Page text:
The Disturbing Trend in Burlesque

by  Loula Cherry  

The first burlesque show I went to was in November 2006. I was an instant convert. The headliner was Immodesty Blaize, the British Queen of burlesque. A statuesque, plus size glamazon. She was elegant, beautiful and extremely confident. She’s still the best performer I’ve ever seen.

Coming a close second was another performer on that bill, Dirty Martini. A voluptuous, plus size performer from the United States with a flare for cheeky performances, a little humour and a lot of bump and grind. The show left me with a lasting impression that people of all sizes, genders, and walks of life could be involved. Women that were a size 20 were sharing the spotlight with women that were a size 8, and all were appreciated for their talent over their looks.

As a scene, it was intertwined with the Vintage and Fetish scenes I was already involved with. Both of those were body positive, but this seemed to take it a step further.

On New year’s Eve 2008/9 I found myself accidentally thrust from the audience onto a London burlesque stage. I answered a call for last minute help from a friend and a few hours later I was wearing a hastily put together maids outfit while picking up performers discarded clothing on stage at Madame Jo Jo’s in Soho. I was instantly hooked. From there, I became a professional stage maid and stage manager. I worked at some of the best shows, and on some of the best stages, across London and the UK for the next seven years. I loved my time in the burlesque scene, but when I moved to Newcastle from London I stopped working at and going to shows. In the past three years things seem to have changed a lot, especially surrounding the body positivity ethos. As a relative outsider, I just don’t see it’s presence anymore.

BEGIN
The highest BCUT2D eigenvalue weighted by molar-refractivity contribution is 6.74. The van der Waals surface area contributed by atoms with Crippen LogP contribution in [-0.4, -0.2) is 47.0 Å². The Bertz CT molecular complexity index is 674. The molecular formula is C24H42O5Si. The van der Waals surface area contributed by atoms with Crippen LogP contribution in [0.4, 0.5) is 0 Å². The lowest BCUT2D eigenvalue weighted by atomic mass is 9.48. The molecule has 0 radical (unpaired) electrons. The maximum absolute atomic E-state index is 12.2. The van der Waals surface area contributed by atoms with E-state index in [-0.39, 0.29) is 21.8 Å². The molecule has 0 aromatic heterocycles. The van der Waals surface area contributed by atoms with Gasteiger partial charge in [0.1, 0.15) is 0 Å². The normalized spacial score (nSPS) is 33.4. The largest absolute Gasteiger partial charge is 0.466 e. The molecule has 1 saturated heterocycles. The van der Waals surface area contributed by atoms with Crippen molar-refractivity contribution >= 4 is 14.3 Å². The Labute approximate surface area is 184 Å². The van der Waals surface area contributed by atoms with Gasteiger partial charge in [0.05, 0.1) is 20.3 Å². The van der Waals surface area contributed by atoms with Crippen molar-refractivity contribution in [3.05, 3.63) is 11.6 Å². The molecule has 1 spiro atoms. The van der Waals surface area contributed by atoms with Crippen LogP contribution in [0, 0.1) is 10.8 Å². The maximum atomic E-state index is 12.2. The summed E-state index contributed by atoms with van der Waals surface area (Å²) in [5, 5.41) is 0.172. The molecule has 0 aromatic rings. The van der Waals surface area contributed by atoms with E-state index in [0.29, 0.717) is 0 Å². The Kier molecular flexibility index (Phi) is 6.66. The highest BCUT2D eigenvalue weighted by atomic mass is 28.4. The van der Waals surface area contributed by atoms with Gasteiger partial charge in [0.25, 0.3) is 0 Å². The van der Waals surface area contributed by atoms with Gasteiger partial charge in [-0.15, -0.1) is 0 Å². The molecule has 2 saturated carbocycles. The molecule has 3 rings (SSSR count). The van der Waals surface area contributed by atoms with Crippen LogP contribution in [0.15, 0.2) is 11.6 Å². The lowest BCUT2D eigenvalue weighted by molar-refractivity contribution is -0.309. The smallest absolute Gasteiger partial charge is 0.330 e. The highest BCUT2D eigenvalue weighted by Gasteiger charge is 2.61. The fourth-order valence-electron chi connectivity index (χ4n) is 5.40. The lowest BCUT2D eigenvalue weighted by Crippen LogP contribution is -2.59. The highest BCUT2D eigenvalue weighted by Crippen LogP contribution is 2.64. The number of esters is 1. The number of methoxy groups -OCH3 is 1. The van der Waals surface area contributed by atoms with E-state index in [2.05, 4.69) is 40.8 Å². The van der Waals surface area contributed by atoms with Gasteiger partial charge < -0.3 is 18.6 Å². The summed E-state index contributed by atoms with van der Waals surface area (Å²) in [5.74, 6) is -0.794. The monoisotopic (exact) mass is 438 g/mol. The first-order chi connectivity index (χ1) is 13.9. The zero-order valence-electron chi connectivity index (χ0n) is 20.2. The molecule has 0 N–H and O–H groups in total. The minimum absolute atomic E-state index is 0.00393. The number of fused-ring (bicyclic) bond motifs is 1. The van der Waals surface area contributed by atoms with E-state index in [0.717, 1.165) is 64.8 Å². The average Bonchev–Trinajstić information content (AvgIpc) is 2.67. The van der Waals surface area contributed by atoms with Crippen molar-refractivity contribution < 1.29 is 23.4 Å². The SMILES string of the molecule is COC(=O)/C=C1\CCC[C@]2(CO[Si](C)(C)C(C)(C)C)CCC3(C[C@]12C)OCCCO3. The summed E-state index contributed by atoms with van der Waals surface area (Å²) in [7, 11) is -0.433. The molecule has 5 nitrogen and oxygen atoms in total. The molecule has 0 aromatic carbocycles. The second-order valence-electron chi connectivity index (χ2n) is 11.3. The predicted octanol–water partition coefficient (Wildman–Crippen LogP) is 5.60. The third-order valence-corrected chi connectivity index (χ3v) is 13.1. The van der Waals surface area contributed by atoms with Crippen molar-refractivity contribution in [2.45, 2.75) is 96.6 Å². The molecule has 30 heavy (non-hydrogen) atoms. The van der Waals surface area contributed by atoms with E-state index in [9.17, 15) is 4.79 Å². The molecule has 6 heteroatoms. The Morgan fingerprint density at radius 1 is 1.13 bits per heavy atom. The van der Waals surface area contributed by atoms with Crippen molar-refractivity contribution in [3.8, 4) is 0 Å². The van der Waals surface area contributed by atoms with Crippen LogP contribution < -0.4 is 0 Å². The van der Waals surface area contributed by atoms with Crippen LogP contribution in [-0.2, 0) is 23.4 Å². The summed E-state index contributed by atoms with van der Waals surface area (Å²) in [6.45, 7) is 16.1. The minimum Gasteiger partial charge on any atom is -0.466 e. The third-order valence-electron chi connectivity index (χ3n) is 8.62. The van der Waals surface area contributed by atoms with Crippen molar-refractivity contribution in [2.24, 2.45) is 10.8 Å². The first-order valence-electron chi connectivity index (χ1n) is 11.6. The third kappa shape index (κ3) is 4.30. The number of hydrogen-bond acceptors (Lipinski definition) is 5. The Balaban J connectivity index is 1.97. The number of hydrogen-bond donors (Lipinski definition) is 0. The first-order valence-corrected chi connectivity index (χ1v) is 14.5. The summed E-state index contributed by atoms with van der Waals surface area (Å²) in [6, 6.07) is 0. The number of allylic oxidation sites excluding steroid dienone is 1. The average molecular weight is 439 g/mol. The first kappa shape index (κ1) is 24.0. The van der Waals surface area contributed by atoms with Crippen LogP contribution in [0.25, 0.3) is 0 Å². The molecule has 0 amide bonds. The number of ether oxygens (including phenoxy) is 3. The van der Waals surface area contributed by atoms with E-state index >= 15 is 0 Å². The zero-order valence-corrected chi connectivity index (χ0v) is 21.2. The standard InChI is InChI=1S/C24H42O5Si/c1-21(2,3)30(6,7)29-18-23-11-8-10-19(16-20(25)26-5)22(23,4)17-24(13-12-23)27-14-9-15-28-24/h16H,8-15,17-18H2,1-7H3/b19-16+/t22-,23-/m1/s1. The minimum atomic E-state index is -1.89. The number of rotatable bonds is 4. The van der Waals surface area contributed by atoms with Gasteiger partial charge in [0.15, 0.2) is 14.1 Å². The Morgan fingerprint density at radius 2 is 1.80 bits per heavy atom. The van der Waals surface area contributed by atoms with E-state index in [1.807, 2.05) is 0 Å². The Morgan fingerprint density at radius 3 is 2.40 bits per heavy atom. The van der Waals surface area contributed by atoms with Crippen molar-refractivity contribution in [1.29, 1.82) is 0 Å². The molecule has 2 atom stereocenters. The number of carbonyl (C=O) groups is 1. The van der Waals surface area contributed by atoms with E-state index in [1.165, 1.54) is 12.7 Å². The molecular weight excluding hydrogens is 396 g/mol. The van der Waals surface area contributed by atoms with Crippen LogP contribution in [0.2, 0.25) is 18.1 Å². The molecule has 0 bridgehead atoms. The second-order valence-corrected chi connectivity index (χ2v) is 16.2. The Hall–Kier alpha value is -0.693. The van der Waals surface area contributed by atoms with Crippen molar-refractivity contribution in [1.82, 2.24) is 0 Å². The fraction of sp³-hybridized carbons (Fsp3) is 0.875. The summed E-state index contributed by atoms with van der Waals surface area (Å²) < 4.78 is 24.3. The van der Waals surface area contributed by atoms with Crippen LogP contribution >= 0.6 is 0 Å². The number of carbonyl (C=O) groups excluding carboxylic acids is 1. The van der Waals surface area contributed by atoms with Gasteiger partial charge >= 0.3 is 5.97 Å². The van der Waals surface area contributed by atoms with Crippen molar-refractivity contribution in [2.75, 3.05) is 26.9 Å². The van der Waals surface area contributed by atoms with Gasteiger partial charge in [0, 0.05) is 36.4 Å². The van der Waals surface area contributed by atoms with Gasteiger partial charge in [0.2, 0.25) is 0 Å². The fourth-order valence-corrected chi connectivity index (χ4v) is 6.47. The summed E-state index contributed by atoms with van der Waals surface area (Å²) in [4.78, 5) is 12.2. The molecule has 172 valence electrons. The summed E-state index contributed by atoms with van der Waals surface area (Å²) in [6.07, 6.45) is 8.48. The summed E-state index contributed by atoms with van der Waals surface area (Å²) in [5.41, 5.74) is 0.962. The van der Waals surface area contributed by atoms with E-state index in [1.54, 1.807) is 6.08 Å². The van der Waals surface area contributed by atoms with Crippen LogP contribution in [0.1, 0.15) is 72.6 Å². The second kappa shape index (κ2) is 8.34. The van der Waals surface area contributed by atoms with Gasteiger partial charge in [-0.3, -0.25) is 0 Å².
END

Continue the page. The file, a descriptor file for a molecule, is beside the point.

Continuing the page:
I reached out to a few plus size performers to get their perspective on the current UK burlesque scene; what I was told confirmed my fears. Just one person was willing to have their thoughts published, and that was on the understanding that I wouldn’t use her name. So for this article I’m going to call her Miss X.

Loula – What attracted you to burlesque?

Miss X – “I saw my first show around eight years ago and I just loved everything about it.

“I was already interested in the vintage and rockabilly world and this seemed like the next step. I searched out videos of performers when I found Immodesty Blaize, the first plus-size performer I’d ever seen, she became my idol.

“From there I found more, mostly American, plus size performers and I found a local teacher and took classes. My first performance was at their graduation show.”

Loula – How did you feel during, and after, that performance?

Miss X – “Amazing. Just, amazing. I was the biggest person in the class, but I got the biggest applause of the night. That was the ultimate confidence boost and what pushed me to continue.”

Loula – How did your burlesque career progress?